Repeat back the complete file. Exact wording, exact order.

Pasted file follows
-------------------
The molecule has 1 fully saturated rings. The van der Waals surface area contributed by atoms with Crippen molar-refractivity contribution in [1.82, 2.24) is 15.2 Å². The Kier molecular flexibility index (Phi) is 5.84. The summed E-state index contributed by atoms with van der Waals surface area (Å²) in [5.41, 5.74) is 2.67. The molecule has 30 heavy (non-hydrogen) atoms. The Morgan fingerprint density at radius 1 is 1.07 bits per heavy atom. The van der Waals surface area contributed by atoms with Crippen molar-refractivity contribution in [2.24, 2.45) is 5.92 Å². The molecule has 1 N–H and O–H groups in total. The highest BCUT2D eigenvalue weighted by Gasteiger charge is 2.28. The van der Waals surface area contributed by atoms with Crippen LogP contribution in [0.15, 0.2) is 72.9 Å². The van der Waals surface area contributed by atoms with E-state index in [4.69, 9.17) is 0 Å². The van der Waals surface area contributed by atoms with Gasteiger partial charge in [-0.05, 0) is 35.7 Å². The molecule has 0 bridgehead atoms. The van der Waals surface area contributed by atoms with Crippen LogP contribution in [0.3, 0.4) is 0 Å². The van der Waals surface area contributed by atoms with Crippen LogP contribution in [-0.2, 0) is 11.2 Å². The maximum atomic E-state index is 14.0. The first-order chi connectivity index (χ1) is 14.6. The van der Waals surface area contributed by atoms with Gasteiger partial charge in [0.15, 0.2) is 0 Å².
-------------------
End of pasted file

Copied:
The molecule has 1 fully saturated rings. The van der Waals surface area contributed by atoms with Crippen molar-refractivity contribution in [1.82, 2.24) is 15.2 Å². The Kier molecular flexibility index (Phi) is 5.84. The summed E-state index contributed by atoms with van der Waals surface area (Å²) in [5.41, 5.74) is 2.67. The molecule has 30 heavy (non-hydrogen) atoms. The Morgan fingerprint density at radius 1 is 1.07 bits per heavy atom. The van der Waals surface area contributed by atoms with Crippen molar-refractivity contribution in [2.24, 2.45) is 5.92 Å². The molecule has 1 N–H and O–H groups in total. The highest BCUT2D eigenvalue weighted by Gasteiger charge is 2.28. The van der Waals surface area contributed by atoms with Crippen LogP contribution in [0.15, 0.2) is 72.9 Å². The van der Waals surface area contributed by atoms with E-state index in [4.69, 9.17) is 0 Å². The van der Waals surface area contributed by atoms with Gasteiger partial charge in [-0.05, 0) is 35.7 Å². The molecule has 0 bridgehead atoms. The van der Waals surface area contributed by atoms with Crippen LogP contribution in [0.3, 0.4) is 0 Å². The van der Waals surface area contributed by atoms with Crippen LogP contribution in [-0.2, 0) is 11.2 Å². The maximum atomic E-state index is 14.0. The first-order chi connectivity index (χ1) is 14.6. The van der Waals surface area contributed by atoms with Gasteiger partial charge in [0.15, 0.2) is 0 Å².